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E1196. Soft Tissue Sarcomas and Their Mimics in the Extremities: Imaging Features and Histopathological Correlation
Authors
  1. Musa Mufti; Department of Radiology, Stony Brook Medicine
  2. Beiyi Shen; Department of Radiology, Stony Brook Medicine
  3. Chad Downing; Department of Radiology, Mather Hospital; Department of Radiology, Stony Brook Medicine
  4. Jessa Tunacao; Department of Radiology, Mather Hospital; Department of Radiology, Stony Brook Medicine
  5. Elaine Gould; Department of Radiology, Stony Brook Medicine
  6. Kathleen Finzel; Department of Radiology, Stony Brook Medicine
  7. Daichi Hayashi; Department of Radiology, Stony Brook Medicine
Background
Soft tissue sarcomas are a rare heterogeneous group of cancers that account for almost 20% of pediatric and 1% of adult malignancies, about 20–40% of which occur in the torso [1]. According to the American Cancer Society, it is estimated about 13,130 new soft tissue sarcomas will be diagnosed and about 5,350 people are expected to die of soft tissue sarcomas in 2020 [2]. The most common types of sarcoma in adults are undifferentiated pleomorphic sarcoma (previously called malignant fibrous histiocytoma), liposarcoma and leiomyosarcoma. Liposarcoma and undifferentiated pleomorphic sarcomas are most common in legs [2]. Soft tissue tumors often cannot be distinguished on imaging as to benign or malignant, although the presence of restricted diffusion on diffusion weighted MRI sequence is a concerning feature for potential malignancy [3,4]. The purpose of this exhibit is to describe and illustrate imaging features of sarcomas in the extremities and their various subtypes as well as their mimics on imaging (primarily MRI) with pathological correlation.

Educational Goals / Teaching Points
1. To review epidemiological and clinical features of soft tissue sarcomas. 2. To describe and illustrate imaging characteristics of various types of soft tissue sarcomas in extremities and benign and malignant mimics of soft tissue sarcomas. 3. To highlight the need for multidisciplinary approach involving radiologists, pathologists, surgeons and oncologists to treat patients with soft tissue sarcoma in the extremities.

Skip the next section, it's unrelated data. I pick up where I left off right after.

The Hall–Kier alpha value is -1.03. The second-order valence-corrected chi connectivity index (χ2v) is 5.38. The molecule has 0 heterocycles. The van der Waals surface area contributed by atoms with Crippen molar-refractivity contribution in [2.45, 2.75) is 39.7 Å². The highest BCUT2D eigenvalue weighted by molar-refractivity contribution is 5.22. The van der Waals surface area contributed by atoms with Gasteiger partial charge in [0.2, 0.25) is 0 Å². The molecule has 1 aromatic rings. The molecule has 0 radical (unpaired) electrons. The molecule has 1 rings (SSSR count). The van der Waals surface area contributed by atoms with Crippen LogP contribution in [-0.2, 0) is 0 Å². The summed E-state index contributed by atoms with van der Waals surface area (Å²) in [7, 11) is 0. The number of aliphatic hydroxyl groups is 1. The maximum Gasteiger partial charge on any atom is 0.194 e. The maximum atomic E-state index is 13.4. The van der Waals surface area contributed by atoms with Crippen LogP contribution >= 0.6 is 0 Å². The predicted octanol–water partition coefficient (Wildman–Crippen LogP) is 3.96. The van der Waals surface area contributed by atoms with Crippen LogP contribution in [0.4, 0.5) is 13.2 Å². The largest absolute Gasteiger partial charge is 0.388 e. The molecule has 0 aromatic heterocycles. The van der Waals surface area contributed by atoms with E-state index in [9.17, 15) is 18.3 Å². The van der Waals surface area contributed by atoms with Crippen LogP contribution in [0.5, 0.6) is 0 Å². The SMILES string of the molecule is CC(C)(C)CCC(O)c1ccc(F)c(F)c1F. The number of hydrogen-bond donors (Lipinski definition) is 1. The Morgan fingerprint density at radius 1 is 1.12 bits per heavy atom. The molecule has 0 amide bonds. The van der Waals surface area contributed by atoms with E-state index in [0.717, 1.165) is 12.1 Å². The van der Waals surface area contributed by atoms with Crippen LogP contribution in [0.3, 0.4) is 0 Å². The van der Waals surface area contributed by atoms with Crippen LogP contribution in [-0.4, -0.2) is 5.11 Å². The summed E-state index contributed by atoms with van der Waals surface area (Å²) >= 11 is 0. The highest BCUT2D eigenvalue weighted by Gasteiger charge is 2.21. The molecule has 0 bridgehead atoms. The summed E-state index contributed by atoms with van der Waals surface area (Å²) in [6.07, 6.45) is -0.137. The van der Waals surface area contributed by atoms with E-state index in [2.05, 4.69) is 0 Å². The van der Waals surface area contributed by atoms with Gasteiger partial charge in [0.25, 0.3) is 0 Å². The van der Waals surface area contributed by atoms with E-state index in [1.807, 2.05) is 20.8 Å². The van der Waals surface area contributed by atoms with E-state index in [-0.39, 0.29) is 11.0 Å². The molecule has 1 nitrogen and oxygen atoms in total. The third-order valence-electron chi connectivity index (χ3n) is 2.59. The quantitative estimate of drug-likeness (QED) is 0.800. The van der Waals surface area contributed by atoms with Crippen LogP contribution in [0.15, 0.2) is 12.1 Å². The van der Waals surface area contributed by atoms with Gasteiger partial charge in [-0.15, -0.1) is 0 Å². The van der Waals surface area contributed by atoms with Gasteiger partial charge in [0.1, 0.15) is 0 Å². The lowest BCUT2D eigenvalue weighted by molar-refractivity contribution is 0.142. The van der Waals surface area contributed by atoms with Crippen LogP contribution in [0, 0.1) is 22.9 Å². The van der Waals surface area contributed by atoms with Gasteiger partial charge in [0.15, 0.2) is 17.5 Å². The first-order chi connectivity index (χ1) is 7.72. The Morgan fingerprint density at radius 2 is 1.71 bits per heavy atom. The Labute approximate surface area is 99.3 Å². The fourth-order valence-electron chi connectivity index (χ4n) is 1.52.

Key Anatomic/Physiologic Issues and Imaging Findings/Techniques
1. Overview of extremity soft tissue sarcomas: Incidence, subtypes, and clinical presentation. 2. Pictorial review of MRI and other imaging characteristics of biopsy proven extremity sarcomas with pathologic correlation, including liposarcoma, myxofibrosarcoma, alveolar soft part sarcoma, high-grade fibrosarcoma, leiomyosarcoma, dermatofibrosarcoma, high-grade sarcoma, undifferentiated pleomorphic sarcomas, metastatic epithelioid sarcoma, and Kaposi sarcoma. 3. Pictorial review of general and imaging characteristics of mimics of sarcomas including benign (lipoma, hematoma, hemangioma, abscess, benign peripheral nerve sheath tumor, calcinosis cutis, nodular fasciitis, myositis ossificans, epidermal inclusion cyst, and intramuscular myxoma) and malignant lesions (malignant peripheral nerve sheath tumor, lymphoma and metastatic tumor). 4. Key issues for image-guided biopsy techniques specific to sarcomas. 5. Treatment options of soft tissue sarcoma.

Conclusion
Soft tissue sarcomas are rare and account for less than 1% of malignant tumors in adults. There are more than 50 subtypes. Location, pattern of growth, and MRI signal and enhancement characteristics may all raise suspicion for soft tissue sarcoma. Surgical planning relies heavily upon imaging findings and histology obtained via image-guided biopsy. Even though imaging characteristics are insufficient alone in differentiating between the numerous subtypes of sarcomas or even benign vs. malignant, MRI is a critical part of the assessment and may aid in distinguishing sarcomas from common mimics.